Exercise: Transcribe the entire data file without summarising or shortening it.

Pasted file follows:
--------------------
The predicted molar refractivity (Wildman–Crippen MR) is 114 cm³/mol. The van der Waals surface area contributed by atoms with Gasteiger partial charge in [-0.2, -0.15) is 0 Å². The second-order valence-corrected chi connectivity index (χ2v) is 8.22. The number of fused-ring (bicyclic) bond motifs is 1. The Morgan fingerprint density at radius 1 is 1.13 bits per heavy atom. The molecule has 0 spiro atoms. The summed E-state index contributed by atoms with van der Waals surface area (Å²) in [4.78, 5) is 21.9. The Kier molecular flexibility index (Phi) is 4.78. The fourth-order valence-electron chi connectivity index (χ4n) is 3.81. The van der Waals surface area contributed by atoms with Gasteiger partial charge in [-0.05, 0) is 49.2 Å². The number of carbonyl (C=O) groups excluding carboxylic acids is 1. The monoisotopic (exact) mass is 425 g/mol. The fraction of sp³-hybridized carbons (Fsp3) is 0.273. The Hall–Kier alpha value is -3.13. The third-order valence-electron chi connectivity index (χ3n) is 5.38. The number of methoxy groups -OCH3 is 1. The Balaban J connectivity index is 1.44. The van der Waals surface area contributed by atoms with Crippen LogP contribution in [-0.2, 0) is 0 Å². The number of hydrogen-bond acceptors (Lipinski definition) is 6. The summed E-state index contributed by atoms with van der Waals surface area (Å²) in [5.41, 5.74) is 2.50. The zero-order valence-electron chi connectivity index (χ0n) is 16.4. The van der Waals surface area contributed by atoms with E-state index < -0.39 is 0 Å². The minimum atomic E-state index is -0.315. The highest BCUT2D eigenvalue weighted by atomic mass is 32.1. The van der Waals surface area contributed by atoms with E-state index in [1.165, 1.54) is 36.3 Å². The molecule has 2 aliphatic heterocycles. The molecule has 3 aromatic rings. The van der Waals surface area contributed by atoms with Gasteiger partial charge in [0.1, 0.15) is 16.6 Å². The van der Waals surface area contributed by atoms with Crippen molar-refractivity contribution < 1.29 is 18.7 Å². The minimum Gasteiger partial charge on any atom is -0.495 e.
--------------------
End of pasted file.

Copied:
The predicted molar refractivity (Wildman–Crippen MR) is 114 cm³/mol. The van der Waals surface area contributed by atoms with Gasteiger partial charge in [-0.2, -0.15) is 0 Å². The second-order valence-corrected chi connectivity index (χ2v) is 8.22. The number of fused-ring (bicyclic) bond motifs is 1. The Morgan fingerprint density at radius 1 is 1.13 bits per heavy atom. The molecule has 0 spiro atoms. The summed E-state index contributed by atoms with van der Waals surface area (Å²) in [4.78, 5) is 21.9. The Kier molecular flexibility index (Phi) is 4.78. The fourth-order valence-electron chi connectivity index (χ4n) is 3.81. The van der Waals surface area contributed by atoms with Gasteiger partial charge in [-0.05, 0) is 49.2 Å². The number of carbonyl (C=O) groups excluding carboxylic acids is 1. The monoisotopic (exact) mass is 425 g/mol. The fraction of sp³-hybridized carbons (Fsp3) is 0.273. The Hall–Kier alpha value is -3.13. The third-order valence-electron chi connectivity index (χ3n) is 5.38. The number of methoxy groups -OCH3 is 1. The Balaban J connectivity index is 1.44. The van der Waals surface area contributed by atoms with Crippen LogP contribution in [-0.2, 0) is 0 Å². The number of hydrogen-bond acceptors (Lipinski definition) is 6. The summed E-state index contributed by atoms with van der Waals surface area (Å²) in [5.41, 5.74) is 2.50. The zero-order valence-electron chi connectivity index (χ0n) is 16.4. The van der Waals surface area contributed by atoms with E-state index < -0.39 is 0 Å². The minimum atomic E-state index is -0.315. The highest BCUT2D eigenvalue weighted by atomic mass is 32.1. The van der Waals surface area contributed by atoms with E-state index in [1.165, 1.54) is 36.3 Å². The molecule has 2 aliphatic heterocycles. The molecule has 3 aromatic rings. The van der Waals surface area contributed by atoms with Gasteiger partial charge in [0.1, 0.15) is 16.6 Å². The van der Waals surface area contributed by atoms with Crippen molar-refractivity contribution < 1.29 is 18.7 Å². The minimum Gasteiger partial charge on any atom is -0.495 e.